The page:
24. Sonident : US patent numbers 5258922 and 5515298.

25. van der Putte, T. and Keuning, J.: Biometrical Fingerprint Recognition: Don't Get Your Fingers Burned, SMART CARD RESEARCH AND ADVANCED APPLICATIONS, IFIP TCS/WG8.8 Four\th Working Conference on Smart Card Research and Advanced Applications, pp. 289-303 (2001) [See http://cryptome.org/fake-prints.htm ]

26. van Renesse. R. L.: An Introduction to Biometrics, in Optical Document Security, Second Edition, Artech House, Rudolph L. van Renesse ed., Chapter 15, (1998).

27. Yamada, K., Matsumoto H. and Matsumoto, T.: Can We Make Artificial Fingers That Fool Fingerprint Systems? Technical Report of IEICE and IPSJ, ISEC2000-45, pp. 159-166, and Vol. 2000 No.68, pp 159-166 respectively, July (2000).

28. Yamada, K., Matsumoto H. and Matsumoto, T.: Can We Make Artificial Fingers That Fool Fingerprint Systems? (Part II), Proc. of IPSJ for Computer Security Symposium 2000, Vol. 2000, No. 12, pp. 109-114, Tokyo, Japan, October (2000).

29. Yamada, K., Matsumoto H. and Matsumoto, T.: Can We Make Artificial Fingers That Fool Fingerprint Systems? (Part III), Proc. of IEICE for The 2001 Symposium on Cryptography and Information Security. Vol. II, pp. 719-724, Oiso, V Kanagawa, Japan, January (2001).


APPENDIX A

A. Recipes for Artificial Fingers

A.1 Making an Artificial Finger Directly from a Live Finger27-29

+ Ingredients

  • Material for molds: "FREEPLASTIC"

    Free molding plastic is used for plastic models and can be bought at hobby shops. The cost of the material is around 300 yen per 35 grams. Here, "FREEPLASTIC" is a registered trademark of Daicel FineChem Ltd. (formerly Dalcel Craft Ltd.). Also, silicone rubber can be alternatively used for the impression material.
  • Material for artificial fingers: "GELATINE LEAF"

    Solid gelatin sheet is used for ingredients for confectionery such gel foods as jellied meats. soups, and candies and molded desserts, and also can be bought at grocery stores. The cost of the material is around 200 yen per 30 grams. Here, "GELATINE LEAF" is a product of MARUHA CORP. Gelatin powder can be used altematively for solid gelatin sheet, and however is a little hard to treat.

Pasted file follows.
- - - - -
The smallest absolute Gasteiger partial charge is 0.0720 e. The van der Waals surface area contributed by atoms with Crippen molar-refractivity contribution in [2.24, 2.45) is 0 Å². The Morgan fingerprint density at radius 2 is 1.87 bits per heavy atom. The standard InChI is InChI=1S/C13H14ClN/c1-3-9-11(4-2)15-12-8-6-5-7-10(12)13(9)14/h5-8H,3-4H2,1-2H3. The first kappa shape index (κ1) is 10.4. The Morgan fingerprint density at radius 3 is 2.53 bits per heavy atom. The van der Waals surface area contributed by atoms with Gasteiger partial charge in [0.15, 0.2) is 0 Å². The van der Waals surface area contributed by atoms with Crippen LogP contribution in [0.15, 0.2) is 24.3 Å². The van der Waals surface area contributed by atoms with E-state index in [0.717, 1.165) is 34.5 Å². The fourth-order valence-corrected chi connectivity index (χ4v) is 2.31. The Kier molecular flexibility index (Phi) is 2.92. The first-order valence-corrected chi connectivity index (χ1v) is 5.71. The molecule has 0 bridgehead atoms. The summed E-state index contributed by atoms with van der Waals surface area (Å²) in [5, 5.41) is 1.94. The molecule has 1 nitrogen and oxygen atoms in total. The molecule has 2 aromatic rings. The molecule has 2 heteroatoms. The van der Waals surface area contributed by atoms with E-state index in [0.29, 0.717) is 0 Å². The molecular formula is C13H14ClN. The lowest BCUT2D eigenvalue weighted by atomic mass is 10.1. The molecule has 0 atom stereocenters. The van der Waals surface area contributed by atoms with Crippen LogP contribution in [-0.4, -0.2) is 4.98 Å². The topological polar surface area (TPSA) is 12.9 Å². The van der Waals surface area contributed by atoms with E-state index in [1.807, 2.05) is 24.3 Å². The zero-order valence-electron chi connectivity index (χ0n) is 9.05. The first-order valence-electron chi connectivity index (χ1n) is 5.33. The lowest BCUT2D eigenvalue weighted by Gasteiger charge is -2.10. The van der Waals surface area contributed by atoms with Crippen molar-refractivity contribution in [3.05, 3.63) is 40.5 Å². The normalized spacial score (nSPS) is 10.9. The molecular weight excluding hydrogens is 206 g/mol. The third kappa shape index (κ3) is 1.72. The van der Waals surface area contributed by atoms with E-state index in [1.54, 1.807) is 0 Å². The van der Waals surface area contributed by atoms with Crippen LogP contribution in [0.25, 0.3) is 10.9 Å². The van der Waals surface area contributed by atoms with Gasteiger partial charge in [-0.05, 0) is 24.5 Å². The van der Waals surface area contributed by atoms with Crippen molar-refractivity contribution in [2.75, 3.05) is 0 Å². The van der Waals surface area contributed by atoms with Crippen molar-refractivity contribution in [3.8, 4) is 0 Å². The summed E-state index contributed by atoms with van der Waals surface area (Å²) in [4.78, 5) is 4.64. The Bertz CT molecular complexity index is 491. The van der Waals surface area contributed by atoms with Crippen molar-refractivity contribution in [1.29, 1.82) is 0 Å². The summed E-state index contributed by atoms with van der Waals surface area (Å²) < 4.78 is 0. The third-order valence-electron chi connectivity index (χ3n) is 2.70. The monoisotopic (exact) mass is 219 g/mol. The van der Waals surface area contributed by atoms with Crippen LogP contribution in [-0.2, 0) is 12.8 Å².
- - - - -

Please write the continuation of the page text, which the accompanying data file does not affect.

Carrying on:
+ How to make a mold

We make molds, which are made of free molding plastic, of live fingers, and then make artificial fingers, which are made of gelatin, with the molds.

We make molds by the following procedures.

(1) Put the material "FREEPLASTIC" into hot water, which temperature is more than around 60 degrees Centigrade, to soften it, and then take it out.

(2) Wait until the plastic will get a little cool, and then make it round as a small ball.

(3) Press against the plastic ball so as to make the fingertip be in the same condition as it was scanned by fingerprint devices.

(4) Wait till the plastic hardens. And then, remove the fingertip from the mold. It takes around ten minutes.

+ How to make artificial fingers

We make artificial fingers by the following procedures.

(1) Add boiling water (30cc) to solid gelatin (30 grams) in a bottle and mix up them. Cap the bottle and wait till the mixture forms a gel as it cools, and then melt to form a sol by heating with a microwave oven. After that, cool down to form a gel and heat up to form a sol several times to reduce bubbles, if necessary. As a result of this procedure, a liquid in which immersed gelatin at 50 wt.% (a sol) will be obtained.

(2) Prepare a mold, and pour the liquid into the mold. Remove carefully bubbles which are formed around the base of the mold, if necessary.

(3) Put this mold into a refrigerator to cool, and wait for about ten minutes till the liquid changes back to a gel. Pull the gel (i.e., artificial finger) out of the mold.

Repeat (2) and (3) to make the gummyfingers.

A.2 Making an Artificial Finger from a Residual Fingerprint9

+ Ingredients

  • Material for molds: photosensitive coated PCBs "10K"

    You can find a photo sensitive coated printed circuit board (PCB) ready to use in most electronics shops, or hobby shops. The cost of the PCB is around 320 yen per sheet. Here, "10K" is a product of Sanhavato Co., Ltd. The other materials necessary for processing will be given in the followings.
Material for artificial fingers: "GELATINE LEAF"